As that great protest singer Yogi Berra once sang, "CBGB ain't over till it's over."

As that great protest singer Yogi Berra once sang, "CBGB ain't over till it's over."

Yes, an eviction notice for failure to pay back rent has been served. Yes, every city in the world wants the club to relocate to a place where it might feel more welcome. And yes, Hurricane Katrina was a bigger, more serious tragedy and all the attention and money went there, as it should have.

But CBGB is still open. There are bands playing every night. The lawyers will be in court for at least a few months.

So this gives the record industry one more chance to try and save the last important rock club in New York. One more chance to keep the landlord, Bowery Residents' Committee executive director Muzzy Rosenblatt, from being the most despised man in New York forever. One more chance to keep Mayor Michael Bloomberg from being embarrassed by losing the last historically significant rock landmark -- and, by the way, one that brings in millions of dollars in tourist activity, and always will.

The mayor has tried to talk to Rosenblatt. So has Gov. George Pataki.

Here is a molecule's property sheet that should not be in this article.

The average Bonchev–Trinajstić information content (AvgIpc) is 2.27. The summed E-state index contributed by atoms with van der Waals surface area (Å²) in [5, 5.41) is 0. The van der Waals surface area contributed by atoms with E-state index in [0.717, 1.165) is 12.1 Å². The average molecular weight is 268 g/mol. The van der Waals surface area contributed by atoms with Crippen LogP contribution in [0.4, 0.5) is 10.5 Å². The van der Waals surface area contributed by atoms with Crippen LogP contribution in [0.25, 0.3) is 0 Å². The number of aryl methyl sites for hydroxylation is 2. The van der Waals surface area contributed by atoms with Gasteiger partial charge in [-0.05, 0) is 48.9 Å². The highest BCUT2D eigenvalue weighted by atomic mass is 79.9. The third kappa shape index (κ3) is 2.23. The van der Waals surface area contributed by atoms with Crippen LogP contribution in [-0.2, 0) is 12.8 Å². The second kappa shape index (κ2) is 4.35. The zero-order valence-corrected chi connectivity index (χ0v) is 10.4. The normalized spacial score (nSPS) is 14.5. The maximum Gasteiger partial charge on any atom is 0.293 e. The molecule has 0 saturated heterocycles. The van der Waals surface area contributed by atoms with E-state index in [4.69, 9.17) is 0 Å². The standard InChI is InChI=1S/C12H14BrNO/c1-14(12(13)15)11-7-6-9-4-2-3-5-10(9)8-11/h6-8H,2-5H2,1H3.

Forty-three city council members, the Coalition for the Homeless, the Creative Coalition, the Rock and Roll Hall of Fame, the Local Community Board, historic preservation societies, filmmakers Jonathan Demme and Jim Jarmusch and artists from Blondie to Public Enemy all support CBGB staying where it is.

Why? Because a new band can walk in there tonight and play on the exact same stage in the exact same location as the Ramones, Blondie, the Patti Smith Group, Television, Richard Hell & the Voidoids and the Dictators.

And aside from that, one landlord should not be able to take on the entire city, the city's best interests and the entire rock'n'roll industry, and win. And right now, he is winning.

The reason he is winning is he has $30 million of taxpayers' money and Hilly Kristal has only himself and his one personal lawyer fighting for survival.

We need money to fight.

We need artists and executives with real power to speak with the mayor and the other board members of the Bowery Residents' Committee.

We need the club where it is, not in a different state or city or on a different block.

The music industry will give more than $100 million to hurricane relief. We always give, and that is something to be proud of. But lately everybody wants to pretend we are all born rich and famous and successful. And that is why we are able to give.

Well, once upon a time we were just starting out. And we had plenty of clubs in which to find our way and develop our talent. And one by one, they are closing.

It is not just the music business. The problem is infecting our entire society.

There is no development anymore. No patience. No long-term thinking. The entry-level doorways to our culture are disappearing before our very eyes.

We cannot afford to lose another one.

For more information on how to help, go to or, or contact Alex Ewen at (212) 868-9000.